A first-party special needs trust, reviewed by the SSA, was found to be invalid. Therefore, the trust assets are countable to the beneficiary/SSI recipient, who becomes ineligible for SSI. If the Trust assets exceed $ 2,000.00, which is the asset limit, he or she becomes ineligible for SSI. This series of posts will look at the Draper case, and consider the question of how can a parent establish a special needs trust for their child with a disability, that is to be funded with assets belonging to their child and not be found invalid, with the consequence of making the child ineligible for SSI and categorically-linked Medicaid.
In the Draper case, the special needs trust was reviewed by the Social Security Administration (the “SSA”) and found to be invalid. The trust was intended to hold money belonging to Stephany Draper. As will be explained later, it was Stephany’s parents who established the trust and then intended to move their daughter’s assets into the trust. The process did not turn out as planned, and Stephany lost her Supplemental Security Income (“SSI”) benefits. As can be seen, such a finding by the SSA, that a trust is invalid, has serious consequences.
Consequence of an Invalid First-Party Special Needs Trust.
If a first-party special needs trust found to be defective, contains assets exceeding what is known as the “resource limit,” i.e., the maximum amount of countable assets a recipient can own (currently, $ 2,000.00), the results are rather harsh. The SSI recipient will not only be found to be ineligible for a monthly cash payment because he or she has resources exceeding the resource limit, but the SSA will typically attempt to recover all the monthly checks paid to the recipient during the time the trust was (1) in existence, and (2) had assets (when combined with other assets owned by the recipient) exceeding $2,000.00. Since Medicaid (Medi-Cal in California) is linked to SSI by way of what is known as a “categorical-linkage,” the SSI recipient’s Medicaid benefits could also be in danger of termination.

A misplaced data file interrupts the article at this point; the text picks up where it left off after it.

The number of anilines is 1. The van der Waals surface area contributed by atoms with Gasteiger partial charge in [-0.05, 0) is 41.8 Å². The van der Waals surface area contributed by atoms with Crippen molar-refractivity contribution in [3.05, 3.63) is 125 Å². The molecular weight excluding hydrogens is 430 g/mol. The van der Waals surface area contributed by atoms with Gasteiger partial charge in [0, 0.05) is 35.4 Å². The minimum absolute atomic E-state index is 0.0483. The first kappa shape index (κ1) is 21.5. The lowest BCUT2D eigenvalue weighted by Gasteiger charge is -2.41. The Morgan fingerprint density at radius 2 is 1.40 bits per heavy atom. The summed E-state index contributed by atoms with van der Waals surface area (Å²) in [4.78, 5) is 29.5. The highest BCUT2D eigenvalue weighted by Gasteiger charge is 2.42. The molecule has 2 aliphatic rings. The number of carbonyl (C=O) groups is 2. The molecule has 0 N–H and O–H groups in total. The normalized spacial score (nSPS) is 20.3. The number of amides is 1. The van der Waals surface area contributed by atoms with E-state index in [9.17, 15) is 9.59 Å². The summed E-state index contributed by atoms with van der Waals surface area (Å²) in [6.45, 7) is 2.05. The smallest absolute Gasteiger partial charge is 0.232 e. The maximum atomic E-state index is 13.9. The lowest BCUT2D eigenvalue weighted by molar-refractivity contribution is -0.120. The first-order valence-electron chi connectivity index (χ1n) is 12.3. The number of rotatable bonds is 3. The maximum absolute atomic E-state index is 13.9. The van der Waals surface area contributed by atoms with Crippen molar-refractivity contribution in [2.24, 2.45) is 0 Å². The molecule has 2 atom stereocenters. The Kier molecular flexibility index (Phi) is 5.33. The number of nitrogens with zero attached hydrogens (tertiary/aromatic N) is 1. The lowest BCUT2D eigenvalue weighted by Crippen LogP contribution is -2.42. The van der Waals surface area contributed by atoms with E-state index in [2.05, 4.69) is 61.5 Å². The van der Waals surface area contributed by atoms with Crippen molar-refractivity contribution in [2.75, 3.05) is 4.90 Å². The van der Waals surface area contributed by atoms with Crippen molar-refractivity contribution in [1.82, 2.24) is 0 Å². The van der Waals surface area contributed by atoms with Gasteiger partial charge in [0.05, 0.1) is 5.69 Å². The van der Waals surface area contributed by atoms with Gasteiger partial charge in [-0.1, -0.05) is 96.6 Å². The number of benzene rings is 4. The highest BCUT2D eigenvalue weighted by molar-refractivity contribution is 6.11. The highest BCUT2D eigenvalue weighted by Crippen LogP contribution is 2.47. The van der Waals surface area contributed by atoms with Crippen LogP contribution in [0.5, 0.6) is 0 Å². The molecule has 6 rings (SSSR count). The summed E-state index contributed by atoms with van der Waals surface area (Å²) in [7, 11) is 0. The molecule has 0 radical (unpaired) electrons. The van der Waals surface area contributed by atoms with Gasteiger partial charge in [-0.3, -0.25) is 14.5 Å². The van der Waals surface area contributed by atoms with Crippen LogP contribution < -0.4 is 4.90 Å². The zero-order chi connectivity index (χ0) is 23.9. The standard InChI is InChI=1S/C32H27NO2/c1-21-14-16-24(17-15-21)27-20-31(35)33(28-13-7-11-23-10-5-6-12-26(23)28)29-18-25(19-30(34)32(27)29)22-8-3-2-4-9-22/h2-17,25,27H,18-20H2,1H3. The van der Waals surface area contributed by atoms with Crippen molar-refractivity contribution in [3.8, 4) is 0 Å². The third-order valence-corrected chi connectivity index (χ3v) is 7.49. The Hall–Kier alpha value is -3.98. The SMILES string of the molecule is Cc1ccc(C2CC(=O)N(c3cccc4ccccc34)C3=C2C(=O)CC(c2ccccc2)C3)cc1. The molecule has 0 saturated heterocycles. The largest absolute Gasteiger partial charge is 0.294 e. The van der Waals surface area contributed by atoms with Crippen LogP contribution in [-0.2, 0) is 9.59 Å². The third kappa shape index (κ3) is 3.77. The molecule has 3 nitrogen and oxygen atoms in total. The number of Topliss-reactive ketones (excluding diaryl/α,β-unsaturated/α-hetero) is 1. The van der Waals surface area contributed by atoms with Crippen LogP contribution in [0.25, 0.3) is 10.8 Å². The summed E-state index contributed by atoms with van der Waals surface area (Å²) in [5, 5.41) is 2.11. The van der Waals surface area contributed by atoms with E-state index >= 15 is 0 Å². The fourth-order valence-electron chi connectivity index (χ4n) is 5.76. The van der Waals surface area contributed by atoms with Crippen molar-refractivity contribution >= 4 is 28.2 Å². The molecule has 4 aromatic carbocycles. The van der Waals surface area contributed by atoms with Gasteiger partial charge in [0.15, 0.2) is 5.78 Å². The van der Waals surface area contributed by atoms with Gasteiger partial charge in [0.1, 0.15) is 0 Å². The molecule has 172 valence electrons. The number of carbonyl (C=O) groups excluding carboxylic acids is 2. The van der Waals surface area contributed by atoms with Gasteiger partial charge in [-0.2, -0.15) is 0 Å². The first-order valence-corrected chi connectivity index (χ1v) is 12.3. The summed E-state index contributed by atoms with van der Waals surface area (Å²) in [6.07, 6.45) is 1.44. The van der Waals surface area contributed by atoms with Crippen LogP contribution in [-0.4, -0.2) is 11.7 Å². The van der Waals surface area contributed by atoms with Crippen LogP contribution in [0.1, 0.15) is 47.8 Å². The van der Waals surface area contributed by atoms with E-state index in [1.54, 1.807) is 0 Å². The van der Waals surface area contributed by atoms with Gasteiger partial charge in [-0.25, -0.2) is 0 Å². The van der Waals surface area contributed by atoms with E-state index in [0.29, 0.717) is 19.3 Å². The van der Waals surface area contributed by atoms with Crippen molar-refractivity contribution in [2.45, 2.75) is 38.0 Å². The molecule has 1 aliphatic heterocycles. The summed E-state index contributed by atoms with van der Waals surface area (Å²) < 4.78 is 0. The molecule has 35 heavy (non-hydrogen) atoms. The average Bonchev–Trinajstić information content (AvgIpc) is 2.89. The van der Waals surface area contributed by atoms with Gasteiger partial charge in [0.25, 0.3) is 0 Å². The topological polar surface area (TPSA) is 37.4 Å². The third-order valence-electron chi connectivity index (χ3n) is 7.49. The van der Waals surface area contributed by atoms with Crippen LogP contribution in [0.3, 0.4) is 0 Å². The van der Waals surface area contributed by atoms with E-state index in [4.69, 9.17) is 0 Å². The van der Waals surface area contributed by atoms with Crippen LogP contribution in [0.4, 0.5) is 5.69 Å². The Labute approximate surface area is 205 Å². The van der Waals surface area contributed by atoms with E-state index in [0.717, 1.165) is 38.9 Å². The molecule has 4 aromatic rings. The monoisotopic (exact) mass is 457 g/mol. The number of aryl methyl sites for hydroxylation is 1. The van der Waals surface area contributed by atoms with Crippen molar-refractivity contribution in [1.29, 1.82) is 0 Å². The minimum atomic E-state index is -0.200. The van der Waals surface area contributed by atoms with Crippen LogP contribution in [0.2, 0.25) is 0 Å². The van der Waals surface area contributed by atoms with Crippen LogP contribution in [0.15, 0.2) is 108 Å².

The Cases Comprising Draper v. Colvin.
Initially, the parents received a letter from the SSA, advising them that the special needs trust was invalid. The first step was to follow the administrative appeal process. After exhausting their administrative options, the family turned to the federal courts.
There are actually two cases titled Draper v. Colvin, first, the trial court case: Draper v. Colvin, (2013, South Dakota) 2013 WL 3477272 (CIV. 12–4091–KES). The parents were unsuccessful, and appealed the decision to the Court of Appeals, resulting in the second case, Draper v. Colvin, (2015) 779 F.3d 556.
The Controlling Law.
The controlling law provides the definition of what has become known as a First-Party Special Needs Trust. The definition is found at 42 U.S.C. § 1396p(d)(4)(A):
“A trust containing the assets of an individual under age 65 who is disabled (as defined in section 1382c(a)(3) of this title) and which is established for the benefit of such individual by a parent, grandparent, legal guardian of the individual, or a court if the State will receive all amounts remaining in the trust upon the death of such individual up to an amount equal to the total medical assistance paid on behalf of the individual under a State plan under this subchapter.” (emphasis added.)
In Part 2 there will be an overview of the facts, which are taken primarily from the District Court decision, Case № CIV. 12–4091–KES, (July 10, 2013) and secondarily from the appellate decision. Then there will be some discussion in follow-up sections about some of the important elements of this case.Tags: First-Party SNT, Special Needs Trusts, SSI